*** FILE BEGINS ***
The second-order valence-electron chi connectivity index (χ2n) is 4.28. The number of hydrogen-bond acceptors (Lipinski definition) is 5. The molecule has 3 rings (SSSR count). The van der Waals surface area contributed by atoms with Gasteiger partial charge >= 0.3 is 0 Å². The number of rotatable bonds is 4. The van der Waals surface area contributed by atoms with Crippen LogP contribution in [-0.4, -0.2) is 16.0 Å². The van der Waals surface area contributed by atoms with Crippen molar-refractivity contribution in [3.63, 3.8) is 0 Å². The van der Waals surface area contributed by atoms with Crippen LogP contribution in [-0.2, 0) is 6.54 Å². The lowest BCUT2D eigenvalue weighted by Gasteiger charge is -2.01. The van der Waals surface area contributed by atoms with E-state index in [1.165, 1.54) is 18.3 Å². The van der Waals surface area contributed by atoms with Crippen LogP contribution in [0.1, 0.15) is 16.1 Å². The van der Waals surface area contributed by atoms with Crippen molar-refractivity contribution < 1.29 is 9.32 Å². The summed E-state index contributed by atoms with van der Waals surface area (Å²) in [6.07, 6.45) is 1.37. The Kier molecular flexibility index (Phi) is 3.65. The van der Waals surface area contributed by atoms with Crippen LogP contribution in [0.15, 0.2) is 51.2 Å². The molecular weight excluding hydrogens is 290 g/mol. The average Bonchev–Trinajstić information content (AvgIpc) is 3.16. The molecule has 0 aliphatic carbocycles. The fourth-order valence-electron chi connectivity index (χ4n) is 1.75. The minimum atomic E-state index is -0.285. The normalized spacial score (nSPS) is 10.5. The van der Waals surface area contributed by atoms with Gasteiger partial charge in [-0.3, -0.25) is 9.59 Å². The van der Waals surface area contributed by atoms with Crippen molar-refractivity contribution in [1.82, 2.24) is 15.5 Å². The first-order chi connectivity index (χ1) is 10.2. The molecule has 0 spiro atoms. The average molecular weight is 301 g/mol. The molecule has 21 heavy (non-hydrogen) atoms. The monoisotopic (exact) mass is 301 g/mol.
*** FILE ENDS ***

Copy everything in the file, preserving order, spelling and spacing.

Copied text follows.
The second-order valence-electron chi connectivity index (χ2n) is 4.28. The number of hydrogen-bond acceptors (Lipinski definition) is 5. The molecule has 3 rings (SSSR count). The van der Waals surface area contributed by atoms with Gasteiger partial charge >= 0.3 is 0 Å². The number of rotatable bonds is 4. The van der Waals surface area contributed by atoms with Crippen LogP contribution in [-0.4, -0.2) is 16.0 Å². The van der Waals surface area contributed by atoms with Crippen molar-refractivity contribution in [3.63, 3.8) is 0 Å². The van der Waals surface area contributed by atoms with Crippen LogP contribution in [-0.2, 0) is 6.54 Å². The lowest BCUT2D eigenvalue weighted by Gasteiger charge is -2.01. The van der Waals surface area contributed by atoms with E-state index in [1.165, 1.54) is 18.3 Å². The van der Waals surface area contributed by atoms with Crippen LogP contribution in [0.1, 0.15) is 16.1 Å². The van der Waals surface area contributed by atoms with Crippen molar-refractivity contribution < 1.29 is 9.32 Å². The summed E-state index contributed by atoms with van der Waals surface area (Å²) in [6.07, 6.45) is 1.37. The Kier molecular flexibility index (Phi) is 3.65. The van der Waals surface area contributed by atoms with Crippen LogP contribution in [0.15, 0.2) is 51.2 Å². The molecular weight excluding hydrogens is 290 g/mol. The average Bonchev–Trinajstić information content (AvgIpc) is 3.16. The molecule has 0 aliphatic carbocycles. The fourth-order valence-electron chi connectivity index (χ4n) is 1.75. The minimum atomic E-state index is -0.285. The normalized spacial score (nSPS) is 10.5. The van der Waals surface area contributed by atoms with Gasteiger partial charge in [-0.3, -0.25) is 9.59 Å². The van der Waals surface area contributed by atoms with Crippen molar-refractivity contribution in [1.82, 2.24) is 15.5 Å². The first-order chi connectivity index (χ1) is 10.2. The molecule has 0 spiro atoms. The average molecular weight is 301 g/mol. The molecule has 21 heavy (non-hydrogen) atoms. The monoisotopic (exact) mass is 301 g/mol.